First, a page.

Objects are managed natively by the data server. Object types can be used as the type of a column (column objects) or as type of each row in an object table (row objects). When used as column objects, object types serve as classical relational domains. Each row object has a unique identity, called an object identifier (OID).
Objects are first-class citizens and are fully integrated with the database components. They can be indexed and partitioned. For example, queries involving objects can be parallelized and are optimized by the cost-based optimizer using statistics.
By building on the proven foundation of the Oracle8i data server, objects are managed with the same reliability, availability, and scalability as relational data.
Not directly. Because each language has its own semantics for inheritance -- for example, single inheritance versus multiple inheritance -- Oracle uses techniques that mimic the inheritance behavior of each language.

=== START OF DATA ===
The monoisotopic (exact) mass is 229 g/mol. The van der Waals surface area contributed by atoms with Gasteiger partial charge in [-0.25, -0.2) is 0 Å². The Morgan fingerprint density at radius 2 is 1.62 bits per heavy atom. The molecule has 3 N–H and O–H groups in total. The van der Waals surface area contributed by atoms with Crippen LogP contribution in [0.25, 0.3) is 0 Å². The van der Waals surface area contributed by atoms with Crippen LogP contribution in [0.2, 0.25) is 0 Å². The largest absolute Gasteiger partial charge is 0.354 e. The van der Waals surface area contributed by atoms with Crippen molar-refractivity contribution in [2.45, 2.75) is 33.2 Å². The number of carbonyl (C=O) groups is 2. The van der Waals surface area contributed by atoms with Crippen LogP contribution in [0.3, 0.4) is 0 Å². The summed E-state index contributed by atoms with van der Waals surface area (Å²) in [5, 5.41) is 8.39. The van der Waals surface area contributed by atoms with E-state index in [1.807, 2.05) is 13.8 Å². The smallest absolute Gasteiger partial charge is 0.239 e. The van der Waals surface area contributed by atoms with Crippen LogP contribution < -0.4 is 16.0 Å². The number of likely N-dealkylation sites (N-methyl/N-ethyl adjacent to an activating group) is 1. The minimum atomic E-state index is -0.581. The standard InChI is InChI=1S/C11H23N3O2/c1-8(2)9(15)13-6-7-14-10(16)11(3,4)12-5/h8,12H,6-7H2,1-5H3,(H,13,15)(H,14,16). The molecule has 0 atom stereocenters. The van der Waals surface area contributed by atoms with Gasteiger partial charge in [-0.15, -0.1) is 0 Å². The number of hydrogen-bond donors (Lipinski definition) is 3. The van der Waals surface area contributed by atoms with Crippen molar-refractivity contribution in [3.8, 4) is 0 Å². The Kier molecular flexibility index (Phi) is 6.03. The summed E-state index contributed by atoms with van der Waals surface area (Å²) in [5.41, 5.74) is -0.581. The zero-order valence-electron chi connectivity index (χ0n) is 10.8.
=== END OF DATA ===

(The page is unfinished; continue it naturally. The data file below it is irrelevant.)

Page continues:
Oracle8i provides support for client-side inheritance via its C++ and Java mappings. For C++, use the Object Modelling Option of Oracle Designer to produce DDL and C++ code based on diagrams in the Universal Modelling Language (UML). For Java, use the "custom datum" feature of the Oracle JDBC driver.
Server-side method inheritance is provided in Java by the Oracle8i Java VM. Oracle8i does not currently support inheritance in SQL, the ability to store and query instances of a type and its subtypes.